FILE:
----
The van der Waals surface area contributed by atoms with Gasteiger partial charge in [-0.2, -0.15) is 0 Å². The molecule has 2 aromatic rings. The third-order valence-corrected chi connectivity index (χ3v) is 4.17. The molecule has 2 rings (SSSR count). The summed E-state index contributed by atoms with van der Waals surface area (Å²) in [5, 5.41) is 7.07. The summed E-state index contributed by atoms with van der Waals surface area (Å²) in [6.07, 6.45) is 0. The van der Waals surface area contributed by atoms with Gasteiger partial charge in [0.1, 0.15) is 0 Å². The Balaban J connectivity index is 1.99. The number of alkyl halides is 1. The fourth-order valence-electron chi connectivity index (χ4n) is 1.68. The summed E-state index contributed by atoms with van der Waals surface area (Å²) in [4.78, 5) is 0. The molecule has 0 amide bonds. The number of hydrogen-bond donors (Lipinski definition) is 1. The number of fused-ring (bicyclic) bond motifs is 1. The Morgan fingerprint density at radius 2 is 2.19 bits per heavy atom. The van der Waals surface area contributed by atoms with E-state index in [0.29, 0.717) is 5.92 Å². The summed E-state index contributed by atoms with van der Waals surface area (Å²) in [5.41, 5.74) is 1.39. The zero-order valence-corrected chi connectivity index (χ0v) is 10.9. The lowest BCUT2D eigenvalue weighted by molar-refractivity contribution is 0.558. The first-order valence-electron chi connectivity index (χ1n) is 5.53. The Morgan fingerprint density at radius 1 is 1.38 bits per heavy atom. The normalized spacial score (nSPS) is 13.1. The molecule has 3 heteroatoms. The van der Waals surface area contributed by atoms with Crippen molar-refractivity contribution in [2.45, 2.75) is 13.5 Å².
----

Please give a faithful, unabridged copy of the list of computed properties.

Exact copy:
The van der Waals surface area contributed by atoms with Gasteiger partial charge in [-0.2, -0.15) is 0 Å². The molecule has 2 aromatic rings. The third-order valence-corrected chi connectivity index (χ3v) is 4.17. The molecule has 2 rings (SSSR count). The summed E-state index contributed by atoms with van der Waals surface area (Å²) in [5, 5.41) is 7.07. The summed E-state index contributed by atoms with van der Waals surface area (Å²) in [6.07, 6.45) is 0. The van der Waals surface area contributed by atoms with Gasteiger partial charge in [0.1, 0.15) is 0 Å². The Balaban J connectivity index is 1.99. The number of alkyl halides is 1. The fourth-order valence-electron chi connectivity index (χ4n) is 1.68. The summed E-state index contributed by atoms with van der Waals surface area (Å²) in [4.78, 5) is 0. The molecule has 0 amide bonds. The number of hydrogen-bond donors (Lipinski definition) is 1. The number of fused-ring (bicyclic) bond motifs is 1. The Morgan fingerprint density at radius 2 is 2.19 bits per heavy atom. The van der Waals surface area contributed by atoms with E-state index in [0.29, 0.717) is 5.92 Å². The summed E-state index contributed by atoms with van der Waals surface area (Å²) in [5.41, 5.74) is 1.39. The zero-order valence-corrected chi connectivity index (χ0v) is 10.9. The lowest BCUT2D eigenvalue weighted by molar-refractivity contribution is 0.558. The first-order valence-electron chi connectivity index (χ1n) is 5.53. The Morgan fingerprint density at radius 1 is 1.38 bits per heavy atom. The normalized spacial score (nSPS) is 13.1. The molecule has 3 heteroatoms. The van der Waals surface area contributed by atoms with Crippen molar-refractivity contribution in [2.45, 2.75) is 13.5 Å².